Lowenstein shows us how close we came to a system failure and yet how the system worked. It almost reads like a novel.

Where are the Bull Market Geniuses?

The bull market bubble made geniuses of many average investors and managers. They confused luck with skill. They assumed their brilliant technical analysis produced their wonderful results when in fact they were on the right side of a self-fulfilling prophecy. For a short while, people forgot how just #$#@$ hard it is to pick good stocks.

This reminds me of the study I cited a few years ago from the National Bureau of Economic Research. Only a very small percentage of companies can show merely above average earnings growth for 10 years in a row. The chances of you picking a stock that will be in the top 25% of all companies every year for the next ten years is 50 to 1 or worse. In fact, the longer a company shows positive earnings growth and outstanding performance, the more likely they are to have an off year. Being on top for extended periods of time is an extremely difficult feat, and we are finding out now that companies which did perform so well frequently cooked their books - think Cisco -- or just outright lied. Think Enron.

Yet what is the basis for most stock analysts' predictions? Past performance and the optimistic projections of a management that gets compensated with stock options. What CEO will tell you his stock is over-priced? His staff will kill him, as their options will be worthless. Analysts make the fatally flawed assumption that because a company has grown 25% a year for five years that they will do so for the next five. The actual results for the last 50 years show the likelihood of that happening are small.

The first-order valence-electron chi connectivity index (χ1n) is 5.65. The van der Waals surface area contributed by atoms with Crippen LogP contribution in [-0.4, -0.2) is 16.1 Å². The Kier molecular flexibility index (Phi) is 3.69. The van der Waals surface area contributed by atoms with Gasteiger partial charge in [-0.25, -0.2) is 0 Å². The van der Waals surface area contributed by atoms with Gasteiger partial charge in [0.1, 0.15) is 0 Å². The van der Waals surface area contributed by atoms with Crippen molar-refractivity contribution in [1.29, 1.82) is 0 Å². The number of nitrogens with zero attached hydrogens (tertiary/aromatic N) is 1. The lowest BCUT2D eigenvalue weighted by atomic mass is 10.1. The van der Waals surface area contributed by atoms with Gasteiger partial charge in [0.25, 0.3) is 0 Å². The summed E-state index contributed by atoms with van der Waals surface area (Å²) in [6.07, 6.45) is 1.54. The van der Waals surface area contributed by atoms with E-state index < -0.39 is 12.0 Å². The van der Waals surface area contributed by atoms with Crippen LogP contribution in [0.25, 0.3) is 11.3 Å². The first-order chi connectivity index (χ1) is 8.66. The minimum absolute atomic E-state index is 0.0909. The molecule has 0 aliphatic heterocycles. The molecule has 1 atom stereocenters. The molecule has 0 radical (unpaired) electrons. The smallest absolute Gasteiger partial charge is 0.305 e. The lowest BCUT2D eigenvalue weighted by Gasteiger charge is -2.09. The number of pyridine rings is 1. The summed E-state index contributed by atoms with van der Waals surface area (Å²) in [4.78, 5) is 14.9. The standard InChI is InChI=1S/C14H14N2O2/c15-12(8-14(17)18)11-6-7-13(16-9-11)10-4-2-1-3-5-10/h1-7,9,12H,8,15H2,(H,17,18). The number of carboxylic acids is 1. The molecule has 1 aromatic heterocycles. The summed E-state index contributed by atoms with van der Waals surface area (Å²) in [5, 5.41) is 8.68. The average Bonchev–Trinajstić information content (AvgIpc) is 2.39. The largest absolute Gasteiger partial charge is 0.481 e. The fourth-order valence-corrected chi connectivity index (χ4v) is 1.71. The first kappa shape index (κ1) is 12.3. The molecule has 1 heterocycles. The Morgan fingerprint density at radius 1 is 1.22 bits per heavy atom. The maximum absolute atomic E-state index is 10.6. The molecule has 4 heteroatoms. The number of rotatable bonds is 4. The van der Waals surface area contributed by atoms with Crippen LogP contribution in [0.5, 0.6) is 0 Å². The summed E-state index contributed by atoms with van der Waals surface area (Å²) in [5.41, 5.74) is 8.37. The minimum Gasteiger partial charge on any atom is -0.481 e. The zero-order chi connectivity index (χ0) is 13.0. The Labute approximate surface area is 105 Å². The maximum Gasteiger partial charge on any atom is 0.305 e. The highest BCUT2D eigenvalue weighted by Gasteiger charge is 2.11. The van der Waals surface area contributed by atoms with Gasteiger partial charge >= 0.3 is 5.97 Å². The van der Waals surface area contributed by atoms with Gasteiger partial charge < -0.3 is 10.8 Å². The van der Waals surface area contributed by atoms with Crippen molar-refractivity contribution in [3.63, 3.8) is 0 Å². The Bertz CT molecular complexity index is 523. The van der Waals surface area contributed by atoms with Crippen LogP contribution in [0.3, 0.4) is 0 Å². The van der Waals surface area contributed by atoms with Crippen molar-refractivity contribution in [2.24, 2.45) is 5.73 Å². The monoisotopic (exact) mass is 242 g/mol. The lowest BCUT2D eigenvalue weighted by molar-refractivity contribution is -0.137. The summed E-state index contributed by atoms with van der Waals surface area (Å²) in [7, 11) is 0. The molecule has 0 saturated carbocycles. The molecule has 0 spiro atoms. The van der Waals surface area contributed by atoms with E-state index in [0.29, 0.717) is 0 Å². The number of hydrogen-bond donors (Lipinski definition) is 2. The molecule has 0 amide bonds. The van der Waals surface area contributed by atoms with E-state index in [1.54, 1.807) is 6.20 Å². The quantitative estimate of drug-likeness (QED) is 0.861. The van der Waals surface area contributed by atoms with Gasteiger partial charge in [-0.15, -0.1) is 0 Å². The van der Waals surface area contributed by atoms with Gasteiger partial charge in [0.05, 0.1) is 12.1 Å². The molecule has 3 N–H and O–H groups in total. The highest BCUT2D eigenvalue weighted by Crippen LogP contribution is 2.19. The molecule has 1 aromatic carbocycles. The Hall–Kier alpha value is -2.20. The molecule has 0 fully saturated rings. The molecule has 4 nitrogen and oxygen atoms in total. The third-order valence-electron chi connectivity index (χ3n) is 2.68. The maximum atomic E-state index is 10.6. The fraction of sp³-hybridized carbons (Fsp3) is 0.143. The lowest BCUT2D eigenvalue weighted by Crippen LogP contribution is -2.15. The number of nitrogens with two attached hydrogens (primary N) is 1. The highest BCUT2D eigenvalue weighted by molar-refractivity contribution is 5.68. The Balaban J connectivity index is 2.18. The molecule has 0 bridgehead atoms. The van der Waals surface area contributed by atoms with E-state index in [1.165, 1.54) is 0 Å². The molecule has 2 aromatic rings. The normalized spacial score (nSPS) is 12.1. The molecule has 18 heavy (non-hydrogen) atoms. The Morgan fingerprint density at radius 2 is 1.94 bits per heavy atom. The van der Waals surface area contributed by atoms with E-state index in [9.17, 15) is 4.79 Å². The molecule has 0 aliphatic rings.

Tails You Lose, Heads I Win

I keep a marvelous must-read book by Nassim Nicholas Taleb called "Fooled by Randomness" on my desk. I read it often, simply opening it anywhere and reading a few pages. The sub-title is "The Hidden Role of Chance in the Markets and in Life." He looks at the role of chance in the marketplace. Taleb is a man who is obsessed with the role of chance, and he does a very thorough treatment. While I have read many of his points elsewhere, he gives us several totally new (to me) concepts. He also has a gift for expressing complex statistical problems in a very understandable manner.

I think anyone who wants to trade the markets should read this book. If you still want to trade, then read it again. If you still want to trade, then put it on your desk and read it often.